I have a client who has a herniated disc in her spine. Where can I find modifications for her and information on this condition?
One of the first questions that needs to be addressed is "where" is the herniated disc located? The neck (cervical area), the thoracic (mid-back) or the most common area, lumbar-sacral region (low back). Next, how did this problem occur? Was it from trauma (a frank herniation) or an accumulation of small traumas or chronic injuries? Which direction is the "bulge" pointing? Are they symptomatic (pain is present)? Could it be from extreme deconditioning (which seems to be the main reason for most low back pain)? One study estimated that 97 percent of back pain is from deconditioning.
Just guessing, I will go with the low-back, herniated disc problem. Training someone with this problem can be challenging but rewarding. The McKenzie System recommends working the extension phase of the spine. Other specialists also recommend spinal extension training. This starts with a limited ROM and works into a greater and greater ROM. Loads are nonexistent until an appropriate ROM is established.
Other suggestions include improve flexibility in the hip flexors, hamstrings, quads, low back, IT band, adductors (groin) and the mid-upper back and chest areas including the shoulder girdle. Strength training may follow low reps/low weight to start and increase the work load by increasing reps, not weight, at first. For exercise, you may want to try standing work first, which will help alleviate the pressure in the lower lumbar. Seated positions create the greatest pressures in the lower spine.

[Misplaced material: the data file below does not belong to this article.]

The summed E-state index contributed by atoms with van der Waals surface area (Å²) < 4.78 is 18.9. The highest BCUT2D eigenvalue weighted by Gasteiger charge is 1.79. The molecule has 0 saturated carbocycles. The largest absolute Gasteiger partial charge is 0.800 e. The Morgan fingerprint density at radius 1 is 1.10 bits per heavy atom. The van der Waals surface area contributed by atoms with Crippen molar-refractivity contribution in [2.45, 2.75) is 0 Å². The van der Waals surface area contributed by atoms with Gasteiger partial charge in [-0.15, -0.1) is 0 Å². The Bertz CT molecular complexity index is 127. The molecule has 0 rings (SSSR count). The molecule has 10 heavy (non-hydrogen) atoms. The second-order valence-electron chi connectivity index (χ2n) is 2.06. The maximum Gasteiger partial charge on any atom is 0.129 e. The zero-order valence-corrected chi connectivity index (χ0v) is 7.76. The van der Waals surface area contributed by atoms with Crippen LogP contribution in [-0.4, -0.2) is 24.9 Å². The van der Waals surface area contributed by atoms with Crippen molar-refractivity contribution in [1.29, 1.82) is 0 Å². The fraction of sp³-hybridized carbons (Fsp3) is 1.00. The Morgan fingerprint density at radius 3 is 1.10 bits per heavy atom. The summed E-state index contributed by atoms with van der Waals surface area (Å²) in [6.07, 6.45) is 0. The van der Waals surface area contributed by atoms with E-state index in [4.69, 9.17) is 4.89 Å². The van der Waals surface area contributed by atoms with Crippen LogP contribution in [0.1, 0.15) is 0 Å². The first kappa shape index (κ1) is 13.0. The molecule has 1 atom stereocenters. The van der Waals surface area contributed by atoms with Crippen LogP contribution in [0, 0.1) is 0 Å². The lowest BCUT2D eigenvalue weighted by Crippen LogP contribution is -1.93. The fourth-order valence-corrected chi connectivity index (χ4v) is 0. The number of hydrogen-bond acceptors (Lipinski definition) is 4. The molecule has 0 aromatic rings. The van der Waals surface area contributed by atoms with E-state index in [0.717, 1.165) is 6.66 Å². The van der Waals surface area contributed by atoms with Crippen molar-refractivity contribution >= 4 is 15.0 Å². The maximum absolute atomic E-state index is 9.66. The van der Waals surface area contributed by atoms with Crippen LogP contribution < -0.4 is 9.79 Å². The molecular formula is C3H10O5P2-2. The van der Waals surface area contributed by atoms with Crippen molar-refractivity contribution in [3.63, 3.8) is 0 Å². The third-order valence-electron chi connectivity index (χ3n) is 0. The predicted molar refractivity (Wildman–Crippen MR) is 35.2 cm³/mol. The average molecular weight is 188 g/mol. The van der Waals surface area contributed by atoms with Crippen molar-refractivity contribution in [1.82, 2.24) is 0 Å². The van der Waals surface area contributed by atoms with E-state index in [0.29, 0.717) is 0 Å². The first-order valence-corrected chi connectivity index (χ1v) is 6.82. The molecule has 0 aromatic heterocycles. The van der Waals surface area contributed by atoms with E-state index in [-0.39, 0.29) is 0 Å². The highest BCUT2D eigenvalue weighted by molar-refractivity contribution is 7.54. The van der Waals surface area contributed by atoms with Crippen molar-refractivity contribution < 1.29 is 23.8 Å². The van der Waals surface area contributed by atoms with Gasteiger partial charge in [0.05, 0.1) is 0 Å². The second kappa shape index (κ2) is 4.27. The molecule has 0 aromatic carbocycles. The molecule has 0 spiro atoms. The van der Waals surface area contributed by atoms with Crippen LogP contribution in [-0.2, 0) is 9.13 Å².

The type of exercises should probably follow straight lines. Eliminate twisting under tension, little or no over head pressing, limited abdominal flexion and emphasize good posture. Another suggestion is to LISTEN to your client. When she "feels" pain, believe her. Try to establish exercises that the client "feels" a position of comfort with. This helps the client psychologically over come the "fear of pain."
- Donelson, R. Identifying appropriate exercises for your low-back pain patient. Journal of Musculoskeletal Medicine. (1991): 8(12).pp 14-29
- McKenzie,R. Treat your own back. 6th edition. Spinal Publications. New Zealand (1996)
- Kuritzky, L and J. White. Low back pain: Consider extension education. The Physician and Sports Medicine (1997) vol.25, no.1
- Nachemson, A. In vivo discometry in lumbar discs irregular nucleograms. Acta Orhtopedia Scandinavia (1965) vol.36.no.125